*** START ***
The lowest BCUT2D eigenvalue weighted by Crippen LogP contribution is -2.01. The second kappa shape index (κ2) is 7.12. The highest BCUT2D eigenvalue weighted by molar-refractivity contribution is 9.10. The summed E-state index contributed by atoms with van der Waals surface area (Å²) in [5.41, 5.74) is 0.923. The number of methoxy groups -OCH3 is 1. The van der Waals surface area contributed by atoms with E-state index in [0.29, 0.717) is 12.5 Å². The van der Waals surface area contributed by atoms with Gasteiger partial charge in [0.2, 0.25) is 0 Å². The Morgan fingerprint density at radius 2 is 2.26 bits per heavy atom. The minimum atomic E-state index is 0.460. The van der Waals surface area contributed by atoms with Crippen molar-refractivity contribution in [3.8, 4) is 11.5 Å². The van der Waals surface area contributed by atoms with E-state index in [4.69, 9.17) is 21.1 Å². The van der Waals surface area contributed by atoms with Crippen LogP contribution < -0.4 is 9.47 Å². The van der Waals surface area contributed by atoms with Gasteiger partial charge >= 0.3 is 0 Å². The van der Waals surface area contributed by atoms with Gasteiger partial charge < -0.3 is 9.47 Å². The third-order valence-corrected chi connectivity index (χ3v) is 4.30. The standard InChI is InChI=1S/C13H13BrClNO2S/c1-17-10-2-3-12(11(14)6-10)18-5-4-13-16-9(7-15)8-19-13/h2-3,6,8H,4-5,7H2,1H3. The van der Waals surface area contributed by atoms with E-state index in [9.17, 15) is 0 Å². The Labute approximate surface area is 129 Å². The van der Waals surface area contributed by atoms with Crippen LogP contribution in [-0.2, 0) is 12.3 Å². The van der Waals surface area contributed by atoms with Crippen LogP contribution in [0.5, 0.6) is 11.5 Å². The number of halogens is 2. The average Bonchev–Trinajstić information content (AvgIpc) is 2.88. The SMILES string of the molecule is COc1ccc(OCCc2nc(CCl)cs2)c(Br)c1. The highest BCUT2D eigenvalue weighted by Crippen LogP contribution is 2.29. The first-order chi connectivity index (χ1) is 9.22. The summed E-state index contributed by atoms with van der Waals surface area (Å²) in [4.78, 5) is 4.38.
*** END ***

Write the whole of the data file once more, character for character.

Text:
The lowest BCUT2D eigenvalue weighted by Crippen LogP contribution is -2.01. The second kappa shape index (κ2) is 7.12. The highest BCUT2D eigenvalue weighted by molar-refractivity contribution is 9.10. The summed E-state index contributed by atoms with van der Waals surface area (Å²) in [5.41, 5.74) is 0.923. The number of methoxy groups -OCH3 is 1. The van der Waals surface area contributed by atoms with E-state index in [0.29, 0.717) is 12.5 Å². The van der Waals surface area contributed by atoms with Gasteiger partial charge in [0.2, 0.25) is 0 Å². The Morgan fingerprint density at radius 2 is 2.26 bits per heavy atom. The minimum atomic E-state index is 0.460. The van der Waals surface area contributed by atoms with Crippen molar-refractivity contribution in [3.8, 4) is 11.5 Å². The van der Waals surface area contributed by atoms with E-state index in [4.69, 9.17) is 21.1 Å². The van der Waals surface area contributed by atoms with Crippen LogP contribution < -0.4 is 9.47 Å². The van der Waals surface area contributed by atoms with Gasteiger partial charge >= 0.3 is 0 Å². The van der Waals surface area contributed by atoms with Gasteiger partial charge < -0.3 is 9.47 Å². The third-order valence-corrected chi connectivity index (χ3v) is 4.30. The standard InChI is InChI=1S/C13H13BrClNO2S/c1-17-10-2-3-12(11(14)6-10)18-5-4-13-16-9(7-15)8-19-13/h2-3,6,8H,4-5,7H2,1H3. The van der Waals surface area contributed by atoms with E-state index in [9.17, 15) is 0 Å². The Labute approximate surface area is 129 Å². The van der Waals surface area contributed by atoms with Crippen LogP contribution in [-0.2, 0) is 12.3 Å². The van der Waals surface area contributed by atoms with Crippen LogP contribution in [0.5, 0.6) is 11.5 Å². The number of halogens is 2. The average Bonchev–Trinajstić information content (AvgIpc) is 2.88. The SMILES string of the molecule is COc1ccc(OCCc2nc(CCl)cs2)c(Br)c1. The highest BCUT2D eigenvalue weighted by Crippen LogP contribution is 2.29. The first-order chi connectivity index (χ1) is 9.22. The summed E-state index contributed by atoms with van der Waals surface area (Å²) in [4.78, 5) is 4.38.